Friday, April 12, 2013

Metal from people's cremated remains recycled to make road signs

Metal body parts from the dead are being recycled into road signs, lamp posts, car parts and aircraft engines. Steel hips, plates and screws from legs and skulls are collected after cremation and sent off for recycling. Even metal plates from false teeth and tiny fragments from fillings can be recovered and re-used, together with metal fittings on coffins. High value metals which survive the 1000-degree cremation are then sold for use in the automobile and aeronautical industries.

They include cobalt and titanium, found in some implants and dental work, with cobalt used in aircraft engines. But other less valuable metals are smelted down and sold for more general use – including road signs, motorway barriers and lamp posts. The metal salvaged from cremations is put in large wheelie bins at the crematoriums and collected by contractors who take it to specialist plants for recycling. Money made is donated to charity and almost £1million has been raised for good causes since the project began in Britain in 2004.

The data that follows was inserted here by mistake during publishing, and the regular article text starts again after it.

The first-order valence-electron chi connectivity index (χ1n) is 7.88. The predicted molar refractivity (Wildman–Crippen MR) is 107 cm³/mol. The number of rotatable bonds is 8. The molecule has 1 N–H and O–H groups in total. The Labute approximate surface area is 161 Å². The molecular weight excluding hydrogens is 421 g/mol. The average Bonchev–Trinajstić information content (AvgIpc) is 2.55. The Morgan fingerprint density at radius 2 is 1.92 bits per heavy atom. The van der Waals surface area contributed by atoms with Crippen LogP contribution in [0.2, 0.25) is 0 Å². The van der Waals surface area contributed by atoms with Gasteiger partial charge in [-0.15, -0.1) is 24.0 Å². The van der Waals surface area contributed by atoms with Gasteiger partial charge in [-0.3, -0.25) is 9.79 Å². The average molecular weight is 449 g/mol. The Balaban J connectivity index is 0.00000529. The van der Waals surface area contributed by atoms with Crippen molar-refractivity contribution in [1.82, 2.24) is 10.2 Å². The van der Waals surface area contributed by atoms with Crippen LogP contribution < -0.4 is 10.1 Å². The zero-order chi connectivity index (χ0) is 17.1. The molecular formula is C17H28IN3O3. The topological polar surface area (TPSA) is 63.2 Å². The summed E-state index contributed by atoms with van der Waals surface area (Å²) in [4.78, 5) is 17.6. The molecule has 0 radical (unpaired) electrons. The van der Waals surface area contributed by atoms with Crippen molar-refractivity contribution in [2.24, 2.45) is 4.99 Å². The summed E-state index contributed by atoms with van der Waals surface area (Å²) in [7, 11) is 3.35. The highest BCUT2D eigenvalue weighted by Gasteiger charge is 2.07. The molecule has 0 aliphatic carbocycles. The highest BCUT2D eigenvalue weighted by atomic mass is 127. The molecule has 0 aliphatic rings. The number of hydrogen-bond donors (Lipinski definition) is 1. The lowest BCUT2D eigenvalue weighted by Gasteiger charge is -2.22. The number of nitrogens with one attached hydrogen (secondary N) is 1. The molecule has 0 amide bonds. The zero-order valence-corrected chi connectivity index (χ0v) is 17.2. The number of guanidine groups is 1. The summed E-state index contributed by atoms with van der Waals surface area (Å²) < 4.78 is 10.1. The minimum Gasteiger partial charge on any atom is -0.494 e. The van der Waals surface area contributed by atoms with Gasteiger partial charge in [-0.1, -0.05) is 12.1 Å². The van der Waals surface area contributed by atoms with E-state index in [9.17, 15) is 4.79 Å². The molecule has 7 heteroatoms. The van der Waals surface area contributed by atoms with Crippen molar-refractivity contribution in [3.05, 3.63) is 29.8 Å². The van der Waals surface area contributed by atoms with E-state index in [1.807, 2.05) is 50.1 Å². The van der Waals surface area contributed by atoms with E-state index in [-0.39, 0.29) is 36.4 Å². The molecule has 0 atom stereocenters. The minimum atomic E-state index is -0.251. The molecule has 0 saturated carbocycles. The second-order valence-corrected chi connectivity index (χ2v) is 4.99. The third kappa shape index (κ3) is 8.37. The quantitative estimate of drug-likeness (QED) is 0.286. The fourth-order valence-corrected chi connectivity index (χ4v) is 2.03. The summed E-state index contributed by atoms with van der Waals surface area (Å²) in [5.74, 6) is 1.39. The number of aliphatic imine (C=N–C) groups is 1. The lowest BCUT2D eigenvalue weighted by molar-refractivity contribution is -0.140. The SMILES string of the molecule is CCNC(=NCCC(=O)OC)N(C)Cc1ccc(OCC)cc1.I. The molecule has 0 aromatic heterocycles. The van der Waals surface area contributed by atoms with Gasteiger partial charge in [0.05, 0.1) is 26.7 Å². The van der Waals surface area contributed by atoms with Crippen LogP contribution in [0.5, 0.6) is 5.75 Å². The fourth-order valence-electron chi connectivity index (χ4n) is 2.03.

The Dutch company behind the recycling says around half Britain’s 260 crematoriums have signed up to the scheme which is generating 75 tonnes of metal a year. Relatives are asked if they want to keep metal parts of loved ones before cremations by the centres taking part in the scheme. The vast majority say they have no need for them and sign a consent form agreeing to the recycling. When the cremation is over the ashes and other remaining items go into a compartment in the cremator and then into a special cremulator machine which separates any metal from remaining pieces of bone.

Ruud Verberne, owner of OrthoMetals, the Dutch company behind the recycling, said: “Metals reclaimed from cremations are being increasingly re-used. High value metals such as cobalt go into the aircraft or automotive industries. Others are sold to smelters and foundries and it is possible that they end up as roadsigns or motorway barriers – there’s no way of knowing. What is important is that the metals are being recycled, and this is a growing business both in Britain and elsewhere in Europe.”

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